While this may sound like a pie-in-the-sky setup, its not. This is pretty much the setup Cirrus Design opted for in the SR22. It has two alternators (60 and 20 amps), and two batteries (one 10 amp-hour and the other a dual-unit 7-amp-hour system). The big alternator feeds the main bus, the smaller unit feeds the essential bus, and the two busses are interconnected by a pair of 50-amp fuses and a diode. The AI is electric and the DG is replaced by a Sandel EHSI. You can read all the details on Cirrus web site (www.cirrusdesign.com) by clicking on AIRCRAFT and the SR22 POH.
Nor would such a system necessarily be cost-prohibitive for an owner who was already planning major airplane rehab. For most of the components of the system, the cost of the replacement items would be fairly competitive with the current electric-plus-vacuum system. The major hurdle for an owner upgrading his aircraft to this configuration would be the certification paperwork. Since no one has done any STCs like this for older aircraft, you would have to go the field approval route with the local FSDO, and thats a bit of a crap shoot. Something that one FSDO would happily approve might get a big thumbs down in the next district. A bit of FSDO-shopping can help this, but the FAAs lack of standardization in the Flight Standards division is a barrier to making this work.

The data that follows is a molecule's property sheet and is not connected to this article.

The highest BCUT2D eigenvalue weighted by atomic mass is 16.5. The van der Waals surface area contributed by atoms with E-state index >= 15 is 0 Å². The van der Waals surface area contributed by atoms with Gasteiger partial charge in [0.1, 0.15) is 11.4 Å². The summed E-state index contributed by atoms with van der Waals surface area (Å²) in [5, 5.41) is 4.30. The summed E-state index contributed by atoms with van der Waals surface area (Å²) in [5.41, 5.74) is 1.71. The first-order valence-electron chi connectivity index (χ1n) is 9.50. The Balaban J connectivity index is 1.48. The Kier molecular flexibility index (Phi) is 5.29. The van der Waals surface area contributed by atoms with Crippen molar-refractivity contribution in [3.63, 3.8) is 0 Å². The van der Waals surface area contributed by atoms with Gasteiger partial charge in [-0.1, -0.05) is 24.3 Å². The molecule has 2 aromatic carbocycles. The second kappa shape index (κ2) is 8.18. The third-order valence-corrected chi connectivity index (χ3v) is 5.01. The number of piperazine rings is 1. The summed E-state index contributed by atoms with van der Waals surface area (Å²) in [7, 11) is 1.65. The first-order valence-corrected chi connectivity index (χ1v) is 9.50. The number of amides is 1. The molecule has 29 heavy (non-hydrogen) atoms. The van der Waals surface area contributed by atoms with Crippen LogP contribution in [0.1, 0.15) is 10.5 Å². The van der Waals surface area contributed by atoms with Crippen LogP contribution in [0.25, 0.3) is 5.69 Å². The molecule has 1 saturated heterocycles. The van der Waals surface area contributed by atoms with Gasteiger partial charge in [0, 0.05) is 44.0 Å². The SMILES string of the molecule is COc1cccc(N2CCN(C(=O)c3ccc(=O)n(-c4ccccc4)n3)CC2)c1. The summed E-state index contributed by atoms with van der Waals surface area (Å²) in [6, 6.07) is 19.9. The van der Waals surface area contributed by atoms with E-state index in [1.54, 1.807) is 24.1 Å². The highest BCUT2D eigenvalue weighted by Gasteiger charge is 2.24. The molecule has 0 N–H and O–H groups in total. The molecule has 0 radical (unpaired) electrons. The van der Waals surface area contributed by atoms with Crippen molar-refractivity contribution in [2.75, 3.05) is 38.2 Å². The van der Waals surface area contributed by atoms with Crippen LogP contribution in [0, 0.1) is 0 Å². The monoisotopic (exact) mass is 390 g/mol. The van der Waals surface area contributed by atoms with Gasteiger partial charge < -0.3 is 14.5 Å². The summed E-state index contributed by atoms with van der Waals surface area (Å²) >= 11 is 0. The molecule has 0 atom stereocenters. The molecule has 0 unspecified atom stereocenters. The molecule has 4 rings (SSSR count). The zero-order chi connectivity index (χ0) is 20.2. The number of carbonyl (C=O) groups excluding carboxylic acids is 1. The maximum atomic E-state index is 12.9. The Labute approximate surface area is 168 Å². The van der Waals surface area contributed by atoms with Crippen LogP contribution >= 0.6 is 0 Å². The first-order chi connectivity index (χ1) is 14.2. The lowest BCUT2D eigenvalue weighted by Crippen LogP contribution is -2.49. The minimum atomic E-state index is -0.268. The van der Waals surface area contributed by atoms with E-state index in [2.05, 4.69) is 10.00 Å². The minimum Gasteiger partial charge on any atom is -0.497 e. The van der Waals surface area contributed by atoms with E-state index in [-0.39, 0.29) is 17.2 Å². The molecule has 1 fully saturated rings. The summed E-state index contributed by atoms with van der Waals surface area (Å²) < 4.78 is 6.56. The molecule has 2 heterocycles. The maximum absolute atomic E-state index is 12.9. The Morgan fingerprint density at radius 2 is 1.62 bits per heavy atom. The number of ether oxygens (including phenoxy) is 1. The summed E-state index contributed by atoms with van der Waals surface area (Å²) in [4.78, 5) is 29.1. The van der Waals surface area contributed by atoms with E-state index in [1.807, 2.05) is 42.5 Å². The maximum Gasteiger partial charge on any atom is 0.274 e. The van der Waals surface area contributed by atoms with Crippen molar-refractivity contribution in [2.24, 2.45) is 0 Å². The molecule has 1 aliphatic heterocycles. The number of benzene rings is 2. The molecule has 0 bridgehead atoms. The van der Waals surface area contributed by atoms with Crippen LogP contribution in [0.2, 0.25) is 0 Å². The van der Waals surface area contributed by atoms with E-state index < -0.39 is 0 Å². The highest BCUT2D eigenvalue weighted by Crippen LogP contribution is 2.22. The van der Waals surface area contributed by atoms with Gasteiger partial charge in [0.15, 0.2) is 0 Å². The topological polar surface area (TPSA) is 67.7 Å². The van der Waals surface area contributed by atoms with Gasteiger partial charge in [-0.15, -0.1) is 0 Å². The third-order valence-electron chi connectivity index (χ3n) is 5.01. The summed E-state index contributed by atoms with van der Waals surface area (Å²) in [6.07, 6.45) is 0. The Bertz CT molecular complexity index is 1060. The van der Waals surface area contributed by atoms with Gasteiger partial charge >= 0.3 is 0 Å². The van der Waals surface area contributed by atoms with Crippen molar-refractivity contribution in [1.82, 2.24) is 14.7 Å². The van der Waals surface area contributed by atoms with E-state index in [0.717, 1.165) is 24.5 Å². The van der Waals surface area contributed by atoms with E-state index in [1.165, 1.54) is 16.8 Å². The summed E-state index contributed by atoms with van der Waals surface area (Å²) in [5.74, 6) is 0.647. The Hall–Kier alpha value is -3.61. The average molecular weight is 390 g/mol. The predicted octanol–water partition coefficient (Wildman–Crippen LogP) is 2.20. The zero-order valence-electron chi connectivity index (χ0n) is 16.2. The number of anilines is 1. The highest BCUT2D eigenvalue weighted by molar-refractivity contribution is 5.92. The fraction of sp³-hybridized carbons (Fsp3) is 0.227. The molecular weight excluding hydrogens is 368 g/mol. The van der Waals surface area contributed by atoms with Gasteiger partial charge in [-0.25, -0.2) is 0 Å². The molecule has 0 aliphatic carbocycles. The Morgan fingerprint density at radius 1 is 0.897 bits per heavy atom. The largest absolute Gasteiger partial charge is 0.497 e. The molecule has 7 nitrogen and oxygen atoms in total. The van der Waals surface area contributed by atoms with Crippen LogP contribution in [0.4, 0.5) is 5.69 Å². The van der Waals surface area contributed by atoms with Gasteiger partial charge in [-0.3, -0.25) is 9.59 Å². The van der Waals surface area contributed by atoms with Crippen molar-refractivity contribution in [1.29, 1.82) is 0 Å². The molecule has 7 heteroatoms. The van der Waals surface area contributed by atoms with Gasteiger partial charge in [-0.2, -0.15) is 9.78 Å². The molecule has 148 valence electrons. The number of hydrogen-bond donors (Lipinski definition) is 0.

Backup Electric AI
The other way to make this work is an exercise in simplicity. Install a backup electric AI. Most panels have the room to squeeze in a 2-inch electric AI, preferably where its easy to scan in case you really need it. Its still a good idea to either install a vacuum-failure warning light or replace your AI with one incorporating a vacuum failure warning light so you know when to stop looking at the big vacuum AI and start looking at the little electric AI.